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Study opens the door to designing therapies to improve lung development in growth-restricted foetuses

MedicalXpress Breaking News-and-Events May 18, 2024

If during a pregnancy a fetus grows below normal thresholds, at each week of gestation there is an increased risk that some of its organs may not develop properly, which can adversely affect the baby's health after birth. The life-long effects of restricted fetal growth on brain and cardiovascular development have been the subject of much research, but there is a lack of scientific evidence on its impact on the lungs.

This is the focus of research led jointly by the BCNatal Fetal Medicine Research Center (Hospital Clínic Barcelona and Hospital Sant Joan de Déu) and UPF, which has led to detecting differences in the development of the lungs of growth-restricted and normal fetuses, in terms of their vascular resistance. The researchers studied this by measuring blood velocity in the fetus and analyzing this with the support of artificial intelligence techniques and computer models.

The results of the study, recently reported in an article in the journal Scientific Reports, open the door to designing therapies to improve the lung development of fetuses with below-normal growth levels and prevent respiratory health problems, which could extend beyond infancy and into adolescence and adulthood.

The principal researchers of the study are Fátima Crispi, a researcher at BCNatal and Clínic-IDIBAPS in the Fetal and Perinatal Medicine group, and Bart Bijnens (ICREA, UPF), a researcher at the BCN MedTech Research Unit of the UPF Department of Engineering. The remaining researchers belong to different services and research groups of the Clínic-IDIBATS and are also linked to University of Barcelona and the CIBER for respiratory and rare diseases.

More than 200 pregnant women participated in the study

This research involved analyzing fetal blood flow circulation and how it is altered when the mother receives extra oxygen, in the fetuses of 208 pregnant women at between 24 and 37 weeks of gestation. All of the women attended Hospital Clínic in Barcelona, where they underwent all the necessary tests for this study.

In 97 of these cases, the fetuses had restricted growth, resulting in very low birth weight. The remaining 111 fetuses had normal growth. In each of these fetuses, the blood velocity of the main arteries and pulmonary vessels was measured, and then compared using AI. Additionally, the resistance of the lungs was calculated using a computer model.

The blood velocity in the lungs of the fetus was analyzed both when the mother was breathing under normal conditions and after extra oxygen was delivered via a facemask (hyperoxygenation conditions). This analysis was carried out using a technique based on the emission of ultrasound waves to the fetus to estimate blood velocities throughout its circulation, based on Doppler principles.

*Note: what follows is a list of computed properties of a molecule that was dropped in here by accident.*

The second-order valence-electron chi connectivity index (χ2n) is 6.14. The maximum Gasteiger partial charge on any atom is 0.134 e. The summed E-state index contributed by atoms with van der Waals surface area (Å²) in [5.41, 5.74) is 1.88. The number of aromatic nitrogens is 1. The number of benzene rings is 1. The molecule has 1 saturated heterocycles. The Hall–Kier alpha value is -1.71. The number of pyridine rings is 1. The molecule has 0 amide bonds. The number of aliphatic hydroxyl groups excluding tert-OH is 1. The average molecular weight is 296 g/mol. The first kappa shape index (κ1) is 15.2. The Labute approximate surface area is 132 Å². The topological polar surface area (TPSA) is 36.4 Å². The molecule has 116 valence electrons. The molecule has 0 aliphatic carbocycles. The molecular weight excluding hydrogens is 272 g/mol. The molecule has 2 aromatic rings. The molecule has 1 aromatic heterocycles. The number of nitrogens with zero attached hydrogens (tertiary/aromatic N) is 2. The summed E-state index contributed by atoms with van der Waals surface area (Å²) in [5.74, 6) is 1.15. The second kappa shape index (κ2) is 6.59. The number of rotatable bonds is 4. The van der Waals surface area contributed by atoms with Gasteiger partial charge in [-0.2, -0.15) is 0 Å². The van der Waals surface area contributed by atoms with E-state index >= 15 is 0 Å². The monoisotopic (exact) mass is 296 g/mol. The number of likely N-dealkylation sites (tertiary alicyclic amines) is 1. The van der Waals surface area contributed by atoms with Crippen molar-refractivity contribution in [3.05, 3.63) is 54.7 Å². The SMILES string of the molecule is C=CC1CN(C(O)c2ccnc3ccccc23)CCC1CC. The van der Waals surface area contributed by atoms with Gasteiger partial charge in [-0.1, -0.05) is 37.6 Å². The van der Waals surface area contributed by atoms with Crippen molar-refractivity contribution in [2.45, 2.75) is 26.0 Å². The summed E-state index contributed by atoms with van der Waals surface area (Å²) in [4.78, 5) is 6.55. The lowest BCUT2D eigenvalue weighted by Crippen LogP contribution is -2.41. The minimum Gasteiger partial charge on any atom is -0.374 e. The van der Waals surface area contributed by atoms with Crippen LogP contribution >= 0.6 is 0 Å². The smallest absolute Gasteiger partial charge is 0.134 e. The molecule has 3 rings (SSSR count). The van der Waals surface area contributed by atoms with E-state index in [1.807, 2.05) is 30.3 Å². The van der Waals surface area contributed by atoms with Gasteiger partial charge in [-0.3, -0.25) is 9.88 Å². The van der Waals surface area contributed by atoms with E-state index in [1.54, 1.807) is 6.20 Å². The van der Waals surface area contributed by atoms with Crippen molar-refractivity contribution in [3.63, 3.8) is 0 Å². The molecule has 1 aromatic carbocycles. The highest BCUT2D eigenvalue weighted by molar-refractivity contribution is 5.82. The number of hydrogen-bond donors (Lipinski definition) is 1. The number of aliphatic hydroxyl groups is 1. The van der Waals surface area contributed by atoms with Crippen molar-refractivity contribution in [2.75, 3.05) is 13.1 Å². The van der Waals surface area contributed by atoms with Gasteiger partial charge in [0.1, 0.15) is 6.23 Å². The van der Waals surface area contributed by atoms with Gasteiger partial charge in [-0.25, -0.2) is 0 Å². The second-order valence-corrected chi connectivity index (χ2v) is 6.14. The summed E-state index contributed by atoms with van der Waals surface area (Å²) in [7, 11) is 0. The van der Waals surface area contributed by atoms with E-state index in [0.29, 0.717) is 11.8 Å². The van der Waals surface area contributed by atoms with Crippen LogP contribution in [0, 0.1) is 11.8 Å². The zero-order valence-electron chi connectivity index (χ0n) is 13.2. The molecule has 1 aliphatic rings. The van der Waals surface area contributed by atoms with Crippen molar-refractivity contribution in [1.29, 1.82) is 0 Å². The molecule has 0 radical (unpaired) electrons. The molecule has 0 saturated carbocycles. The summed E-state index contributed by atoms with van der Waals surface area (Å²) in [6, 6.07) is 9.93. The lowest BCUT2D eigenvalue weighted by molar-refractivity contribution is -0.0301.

In contrast, the resistance of organs, such as the lungs, cannot be measured directly with ultrasound, and a computer model representing the heart and blood vessels was used to measure it. To draw a parallel, we could compare this computer model to the simulation of an electronic circuit. The researchers recreated a computer version of the fetal vasculature and, using measured blood velocities and simulating the rest, they were able to estimate the resistance and elasticity of the different organs.

Finally, machine learning methods, based on artificial intelligence techniques, were used to compare blood flow patterns of the fetuses, thus aiding to group them into different categories according to flow and clinical parameters.

When subsequently looking at the influence of hyperoxygenation, it was seen to be linked to changes in lung resistance, as a result of the extra oxygen delivered to the mothers, and it was shown that more oxygen improves blood flow in the lungs of fetuses with restricted growth, while having no influence in normal ones.

"Essentially, the research results indicate that in growth-restricted fetuses, the average blood velocity as well as vascular resistance in the lungs is different from normal fetuses, and that it can be normalized by supplying the mothers with extra oxygen," explains Bijnens (ICREA, UPF).

"The detection of these differences of the vessels of the lungs opens the door to the future design of therapeutic strategies to improve lung function in growth-restricted fetuses. After birth, these improvements in fetal development could reduce the risk of respiratory disease later in life," explains doctor Crispi (BCNatal, Clínic).

More information: Kilian Vellvé et al, Pulmonary vascular reactivity in growth restricted fetuses using computational modelling and machine learning analysis of fetal Doppler waveforms, Scientific Reports (2024). DOI: 10.1038/s41598-024-54603-x

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